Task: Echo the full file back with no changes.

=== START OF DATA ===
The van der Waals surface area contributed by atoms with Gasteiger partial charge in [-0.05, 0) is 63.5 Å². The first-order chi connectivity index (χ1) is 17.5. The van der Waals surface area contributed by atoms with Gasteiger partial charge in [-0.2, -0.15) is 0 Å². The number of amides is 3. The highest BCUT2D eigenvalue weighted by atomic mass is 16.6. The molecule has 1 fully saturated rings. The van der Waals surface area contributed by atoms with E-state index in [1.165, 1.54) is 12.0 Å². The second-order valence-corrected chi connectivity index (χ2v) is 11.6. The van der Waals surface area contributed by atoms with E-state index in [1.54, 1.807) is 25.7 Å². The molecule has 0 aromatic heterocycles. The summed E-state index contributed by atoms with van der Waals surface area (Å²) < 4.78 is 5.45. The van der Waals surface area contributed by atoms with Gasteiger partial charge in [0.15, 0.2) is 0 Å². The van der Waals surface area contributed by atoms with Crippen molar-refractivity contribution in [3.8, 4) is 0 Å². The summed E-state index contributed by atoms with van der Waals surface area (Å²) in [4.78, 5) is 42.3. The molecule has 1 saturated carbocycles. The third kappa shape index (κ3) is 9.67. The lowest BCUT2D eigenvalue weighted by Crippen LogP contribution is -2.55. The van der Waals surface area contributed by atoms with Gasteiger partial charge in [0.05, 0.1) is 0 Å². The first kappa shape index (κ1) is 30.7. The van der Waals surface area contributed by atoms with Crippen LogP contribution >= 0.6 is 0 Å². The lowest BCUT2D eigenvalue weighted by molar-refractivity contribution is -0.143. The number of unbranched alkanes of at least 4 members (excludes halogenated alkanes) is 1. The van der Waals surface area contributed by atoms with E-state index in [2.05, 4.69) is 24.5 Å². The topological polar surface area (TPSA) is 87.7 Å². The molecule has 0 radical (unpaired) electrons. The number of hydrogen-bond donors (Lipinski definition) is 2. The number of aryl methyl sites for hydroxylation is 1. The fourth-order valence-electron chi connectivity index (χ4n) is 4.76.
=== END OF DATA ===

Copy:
The van der Waals surface area contributed by atoms with Gasteiger partial charge in [-0.05, 0) is 63.5 Å². The first-order chi connectivity index (χ1) is 17.5. The van der Waals surface area contributed by atoms with Gasteiger partial charge in [-0.2, -0.15) is 0 Å². The number of amides is 3. The highest BCUT2D eigenvalue weighted by atomic mass is 16.6. The molecule has 1 fully saturated rings. The van der Waals surface area contributed by atoms with E-state index in [1.165, 1.54) is 12.0 Å². The second-order valence-corrected chi connectivity index (χ2v) is 11.6. The van der Waals surface area contributed by atoms with E-state index in [1.54, 1.807) is 25.7 Å². The molecule has 0 aromatic heterocycles. The summed E-state index contributed by atoms with van der Waals surface area (Å²) < 4.78 is 5.45. The van der Waals surface area contributed by atoms with Gasteiger partial charge in [0.15, 0.2) is 0 Å². The van der Waals surface area contributed by atoms with Crippen molar-refractivity contribution in [3.8, 4) is 0 Å². The summed E-state index contributed by atoms with van der Waals surface area (Å²) in [4.78, 5) is 42.3. The molecule has 1 saturated carbocycles. The third kappa shape index (κ3) is 9.67. The lowest BCUT2D eigenvalue weighted by Crippen LogP contribution is -2.55. The van der Waals surface area contributed by atoms with Gasteiger partial charge in [0.05, 0.1) is 0 Å². The first kappa shape index (κ1) is 30.7. The van der Waals surface area contributed by atoms with Crippen LogP contribution >= 0.6 is 0 Å². The lowest BCUT2D eigenvalue weighted by molar-refractivity contribution is -0.143. The number of unbranched alkanes of at least 4 members (excludes halogenated alkanes) is 1. The van der Waals surface area contributed by atoms with E-state index in [2.05, 4.69) is 24.5 Å². The topological polar surface area (TPSA) is 87.7 Å². The molecule has 0 radical (unpaired) electrons. The number of hydrogen-bond donors (Lipinski definition) is 2. The number of aryl methyl sites for hydroxylation is 1. The fourth-order valence-electron chi connectivity index (χ4n) is 4.76.